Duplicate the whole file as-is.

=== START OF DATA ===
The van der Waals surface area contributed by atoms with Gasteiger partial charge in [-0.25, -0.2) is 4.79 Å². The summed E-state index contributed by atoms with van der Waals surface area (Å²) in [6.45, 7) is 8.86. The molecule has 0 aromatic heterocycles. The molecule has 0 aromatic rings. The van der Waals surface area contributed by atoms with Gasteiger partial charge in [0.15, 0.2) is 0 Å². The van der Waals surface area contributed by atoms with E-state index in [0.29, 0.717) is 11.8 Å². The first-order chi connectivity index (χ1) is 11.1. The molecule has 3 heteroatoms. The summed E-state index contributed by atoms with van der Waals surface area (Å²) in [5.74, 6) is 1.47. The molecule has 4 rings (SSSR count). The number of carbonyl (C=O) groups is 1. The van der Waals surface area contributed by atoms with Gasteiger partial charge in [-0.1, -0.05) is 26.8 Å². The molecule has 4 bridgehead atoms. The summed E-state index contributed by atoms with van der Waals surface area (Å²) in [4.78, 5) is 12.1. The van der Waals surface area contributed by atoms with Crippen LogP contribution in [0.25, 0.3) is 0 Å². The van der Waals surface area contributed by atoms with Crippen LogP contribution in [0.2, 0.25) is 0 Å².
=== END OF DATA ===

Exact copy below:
The van der Waals surface area contributed by atoms with Gasteiger partial charge in [-0.25, -0.2) is 4.79 Å². The summed E-state index contributed by atoms with van der Waals surface area (Å²) in [6.45, 7) is 8.86. The molecule has 0 aromatic heterocycles. The molecule has 0 aromatic rings. The van der Waals surface area contributed by atoms with Gasteiger partial charge in [0.15, 0.2) is 0 Å². The van der Waals surface area contributed by atoms with E-state index in [0.29, 0.717) is 11.8 Å². The first-order chi connectivity index (χ1) is 11.1. The molecule has 3 heteroatoms. The summed E-state index contributed by atoms with van der Waals surface area (Å²) in [5.74, 6) is 1.47. The molecule has 4 rings (SSSR count). The number of carbonyl (C=O) groups is 1. The van der Waals surface area contributed by atoms with Gasteiger partial charge in [-0.1, -0.05) is 26.8 Å². The molecule has 4 bridgehead atoms. The summed E-state index contributed by atoms with van der Waals surface area (Å²) in [4.78, 5) is 12.1. The van der Waals surface area contributed by atoms with Crippen LogP contribution in [0.25, 0.3) is 0 Å². The van der Waals surface area contributed by atoms with Crippen LogP contribution in [0.2, 0.25) is 0 Å².